Each school year, I teach a unit called “Abilities Awareness.” Making students aware of each other’s different abilities helps us become better citizens and leads to a more positive and inclusive school climate. This awareness leads to empathy and a deeper understanding of our peers’ individual learning needs resulting in a sense of belonging, community, and value in our school community. This unit is also an opportunity to address misconceptions surrounding different disabilities. In the words of Winston Churchill, “Diversity is the one true thing we all have in common. Celebrate it every day.”
Sight Reading Braille
This year, I wanted to introduce my students to the basics of the Braille alphabet. First, my student teacher, Tyler Villez, and I gave the student’s background information on Louis Braille and how he invented a form of written language for people with vision impairments, called Braille. We explained to them that Braille was a written language in which characters are represented by patterns of raised dots felt with the fingers. Our students learned that Braille, as well as enlarged print and audio, was how vision-impaired students accessed instructional materials in school.
We first taught our students how to read the Braille alphabet by sight through a fun Braille scavenger hunt game. The “Fitness Braille Alphabet” posters I used in the game can be found here. https://www.teacherspayteachers.com/Product/Braille-Alphabet-Fitness-9261345. We placed all 26 Braille alphabet posters on cones and scattered them around the gym.
We then gave students index cards with words, written in Braille. The students had to race around the gym trying to identify each Braille letter in the word, by referencing the Braille Alphabet Fitness posters. Once they found a matching letter, they would do the exercise on the poster that corresponded to that letter. For example, if they figured out that the first letter of their word was an L then they would have to do 5 lunges before moving on. When they found all the letters to the word and did all the exercises, they had to race to me and tell me the word the letters spelled (each word was a name of a vegetable). If they were correct, they would get another word. Partners with the most completed words “won” the game but the real victory was the students experiencing a different way to read using Braille. Students learned that having a visual impairment did not mean they could not read, they just did it in a different way. Just like the word ‘disability’ does not mean inability. My intention for this activity was not to teach the entire braille code but rather to raise awareness at an introductory level.
Writing in Braille
Another game we played focused on introducing the students to write in Braille. The students used this blank alphabet template, with the above Braille Alphabet Fitness cards, and raced around the room trying to locate and fill in each cell in the alphabet. Once they found the next letter in the alphabet, they had to perform the exercise on the poster before moving on to the next letter. This was a great assessment tool and the students got to take it home with them.
Many students reported to me that they used their completed Braille alphabet key to write letters to their friends. They loved using it because their siblings and parents couldn’t read the letters since they were not familiar with the Braille alphabet!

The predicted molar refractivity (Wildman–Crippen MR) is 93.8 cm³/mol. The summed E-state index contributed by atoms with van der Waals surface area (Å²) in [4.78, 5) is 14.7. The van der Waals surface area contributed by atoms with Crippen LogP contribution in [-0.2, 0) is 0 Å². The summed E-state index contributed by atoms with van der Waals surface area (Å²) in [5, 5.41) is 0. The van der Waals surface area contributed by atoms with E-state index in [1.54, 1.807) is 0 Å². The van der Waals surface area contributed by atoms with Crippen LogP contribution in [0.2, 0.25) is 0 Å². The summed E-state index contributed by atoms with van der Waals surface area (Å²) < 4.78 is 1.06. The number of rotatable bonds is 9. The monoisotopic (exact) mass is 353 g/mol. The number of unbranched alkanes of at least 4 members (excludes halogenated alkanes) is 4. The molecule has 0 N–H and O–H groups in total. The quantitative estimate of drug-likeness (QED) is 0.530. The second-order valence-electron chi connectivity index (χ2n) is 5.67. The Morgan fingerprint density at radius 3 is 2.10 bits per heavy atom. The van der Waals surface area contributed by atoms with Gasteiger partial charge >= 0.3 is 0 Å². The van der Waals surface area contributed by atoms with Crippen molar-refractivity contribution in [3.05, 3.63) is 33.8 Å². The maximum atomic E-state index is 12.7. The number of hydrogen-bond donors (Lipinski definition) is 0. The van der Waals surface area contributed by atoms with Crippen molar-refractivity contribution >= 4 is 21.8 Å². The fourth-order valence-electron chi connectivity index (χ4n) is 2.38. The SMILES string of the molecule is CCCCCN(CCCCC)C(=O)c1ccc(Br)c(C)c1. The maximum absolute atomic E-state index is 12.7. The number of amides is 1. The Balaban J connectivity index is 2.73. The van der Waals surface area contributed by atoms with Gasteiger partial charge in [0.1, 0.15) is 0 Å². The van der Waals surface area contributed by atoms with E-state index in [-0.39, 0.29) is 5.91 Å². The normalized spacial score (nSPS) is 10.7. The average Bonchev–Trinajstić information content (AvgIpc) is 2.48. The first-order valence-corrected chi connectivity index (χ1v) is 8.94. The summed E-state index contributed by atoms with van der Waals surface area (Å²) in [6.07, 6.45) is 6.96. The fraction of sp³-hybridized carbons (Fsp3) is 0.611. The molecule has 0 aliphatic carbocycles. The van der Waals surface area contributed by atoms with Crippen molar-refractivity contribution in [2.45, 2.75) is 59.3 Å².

Reading Braille by Feel
My favorite game was when my student teacher and I cut egg cartons in half and used them as blank cells to create letters in Braille.
We used ping pong balls as the embossed Braille dots. One partner would race down to the right side of the gym and create a letter in Braille using the egg carton and ping pong balls. They can choose any letter they wish. Their partner would be doing the same thing on the opposite side of the gym. Once they both finished creating their letter with ping pong balls, they must both cover the egg carton with a yoga mat so their partner can’t see it. They would then race and switch sides with each other, slide their hands under the yoga mat, and by feeling the ping pong balls, decide what letter it was. (Leave a key next to the egg carton for the students to use as a reference). When they think they have figured out which letter it is, they both have to meet in the middle of the gym. Each partner will take turns guessing their letter. If they are correct, they get to do 3 sit-ups to celebrate. If they are incorrect, give your partner a high-five and tell them “Nice try!” Then their partner will guess. When they are finished, they can play again.
We also played site word relay races. Teams of two would be given a 4-5 letter word. The goal was for the students to create each letter of the word in Braille using egg cartons and ping pong balls. On ‘go’, they must scooter down to the other side of the gym and create the first letter of the word, then scooter back. Next, their partner would scooter down and make the 2nd letter in the word and scooter back. They would continue this pattern until they completed the entire word. Once each team finished their word, they had to do team synchronized sit-ups until all other teams finished creating their word. Teams get one point per synchronized sit-up they perform in each round.
My students really enjoyed learning about Braille and playing games that exposed them to it. By raising the student’s awareness of different abilities we are giving students opportunities to learn from one another. They develop understanding, acceptance, and empathy and are helping to create a positive and inclusive school environment for all.
Here is a great resource to help teach Braille to students. https://hadley.edu/workshops/learn-basic-braille-by-sight-reading-series/braille-reading-by-sight-letters-aj